http://blogs.guardian.co.uk/technology/archives/2007/03/11/twitter_crowd_goes_bananas_at_sxsw.html

    In the second URL, Jeff Jarvis of Buzzmachine.com discusses how Comcast’s undoing may be thanks to Twitterers who are fed up with the company’s pitiful performance and are communicating their service issues en masse and in real time — no way now for Comcast to sweep the dirt under the rug:

    http://www.buzzmachine.com/2008/04/06/one-person-you-dont-want-to-piss-off/

    Likewise, there are some less some wonderful examples, too, one that almost reflects a lynch mob mentality. When a panel moderator at SWSX was deemed “too soft” on a certain celebrity, some Twitterers might as well have been cinching a gossip-tronic noose around her neck.

  • http://emuelle1.spaces.live.com Eric S. Mueller

    Michael, I notice you’re still using your iPhone. I remember last year you posted about some disadvantages of using an iPhone for business. I took my iPaq 6945 on a business trip last week and hit some major limitations, a big one being battery life. I used my supervisor’s iPhone to fill out my timecard before a meeting when my Windows Mobile phone wouldn’t render the Deltek application correctly.

    Would you mind posting an update about your professional level use of the iPhone? Have you found workarounds for your complaints, or just accepted the limitations?

  • http://www.colleencoble.com Colleen Coble

    I am loving watching what you’re up to, Mike! I was praying for you and the rest of the team this morning as you went on your marathon and I had a place to come to keep track of how it was going. :-)

  • J.

    Have you ever tried talking to yourself? Out loud? Without a computer? It is much the same effect, only people tend to think you are crazy. However, it is useful in the same way, I think, as twittering—but probably less interesting to a true techno geek.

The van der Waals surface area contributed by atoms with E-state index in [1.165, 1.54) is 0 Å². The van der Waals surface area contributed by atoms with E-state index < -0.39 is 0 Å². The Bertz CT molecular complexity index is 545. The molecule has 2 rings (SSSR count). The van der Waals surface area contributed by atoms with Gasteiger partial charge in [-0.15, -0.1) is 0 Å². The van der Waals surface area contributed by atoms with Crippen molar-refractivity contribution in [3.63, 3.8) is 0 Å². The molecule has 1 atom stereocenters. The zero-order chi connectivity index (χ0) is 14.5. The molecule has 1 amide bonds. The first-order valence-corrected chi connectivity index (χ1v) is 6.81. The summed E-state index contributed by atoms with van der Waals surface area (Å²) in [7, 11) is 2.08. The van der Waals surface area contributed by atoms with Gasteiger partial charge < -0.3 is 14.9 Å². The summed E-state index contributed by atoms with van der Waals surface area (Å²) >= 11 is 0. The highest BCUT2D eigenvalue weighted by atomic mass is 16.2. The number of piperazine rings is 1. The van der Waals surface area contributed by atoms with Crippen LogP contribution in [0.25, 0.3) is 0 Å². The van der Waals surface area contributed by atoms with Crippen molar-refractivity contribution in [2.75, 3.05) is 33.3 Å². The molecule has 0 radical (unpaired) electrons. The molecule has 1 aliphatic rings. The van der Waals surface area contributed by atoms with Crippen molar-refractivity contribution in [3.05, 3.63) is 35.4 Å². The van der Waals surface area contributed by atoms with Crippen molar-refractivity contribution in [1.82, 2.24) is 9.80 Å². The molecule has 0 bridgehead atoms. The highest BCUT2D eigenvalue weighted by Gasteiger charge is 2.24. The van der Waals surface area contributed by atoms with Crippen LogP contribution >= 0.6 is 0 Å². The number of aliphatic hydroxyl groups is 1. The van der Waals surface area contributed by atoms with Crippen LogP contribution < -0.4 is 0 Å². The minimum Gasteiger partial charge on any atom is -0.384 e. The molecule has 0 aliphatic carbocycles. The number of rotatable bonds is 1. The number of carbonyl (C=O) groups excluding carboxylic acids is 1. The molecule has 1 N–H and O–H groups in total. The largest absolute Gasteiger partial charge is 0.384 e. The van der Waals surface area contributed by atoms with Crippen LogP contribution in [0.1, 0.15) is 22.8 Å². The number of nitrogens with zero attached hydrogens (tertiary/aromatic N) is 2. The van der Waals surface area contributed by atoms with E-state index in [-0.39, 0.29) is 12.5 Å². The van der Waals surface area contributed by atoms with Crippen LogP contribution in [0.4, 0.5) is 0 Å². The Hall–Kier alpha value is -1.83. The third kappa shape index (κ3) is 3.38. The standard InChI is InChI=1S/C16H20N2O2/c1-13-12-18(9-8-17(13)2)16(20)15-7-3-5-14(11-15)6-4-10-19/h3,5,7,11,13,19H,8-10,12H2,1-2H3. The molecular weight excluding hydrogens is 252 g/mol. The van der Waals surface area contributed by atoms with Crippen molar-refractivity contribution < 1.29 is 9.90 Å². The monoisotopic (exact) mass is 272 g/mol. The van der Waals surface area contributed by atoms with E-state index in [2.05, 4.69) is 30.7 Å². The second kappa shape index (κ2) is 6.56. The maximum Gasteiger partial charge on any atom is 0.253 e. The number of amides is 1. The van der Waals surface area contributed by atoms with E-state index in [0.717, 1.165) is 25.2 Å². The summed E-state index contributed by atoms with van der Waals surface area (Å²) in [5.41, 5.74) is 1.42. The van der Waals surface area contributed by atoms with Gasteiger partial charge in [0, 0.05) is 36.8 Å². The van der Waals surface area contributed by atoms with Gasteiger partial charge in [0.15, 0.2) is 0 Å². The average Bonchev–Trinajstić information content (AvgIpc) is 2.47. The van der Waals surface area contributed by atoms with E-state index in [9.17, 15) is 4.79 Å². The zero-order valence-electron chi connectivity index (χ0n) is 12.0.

• http://www.michaelhyatt.com Michael Hyatt

    “Techno Geek”? Guilty as charged. ;-)

  • http://www.datexmedia.wordpress.com Scott Mahler

    Great post! I’m new to Twitter, but I definitly know the advantages of marketing online. Another plus, you get to widen you perspective on all kinds of things.

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  • http://baffingtonandsellers.com Matthew Baffington

    Thank you for your feed back on the medium of Twittering. It is most effective and we will follow these guidelines with all due responsiveness.

  • UCY

    well said cal

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  • http://twitter.com/2020VisionBook Joshua Hood

    I am a huge proponent of Twitter. There is no better way for beginners to market today. It gives you instant access to your targeted community.

    Joshua Hood
    2020visiononline.org

  • http://www.forward-living.com W. Mark Thompson

    Been on twitter for years. I seem to connect better with Facebook.
    May be just a process to get used to it. 
    I’ve been told I have a history of succeeding through perseverance.
    Perhaps this will fall in that category.  :)

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  • Lindsay Partridge

    Can you help = I post but my post doesn’t show – why is that 

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  • http://www.donloper.com/ Joshua Steimle

    Michael, I love this glimpse back in time to Twitter’s beginnings and your start using the service.

  • Ngobesing Romanus

    Hi Mike! I must congratulate you , Just one week after starting twittering you have decided to help others to do same.It takes courage you know. I am happy you are offering this help to beginners. I really want to master twittering but it’s not easy for me as a beginner. However, I hope with time I’ll be able to get along. I appreciate the help you are giving.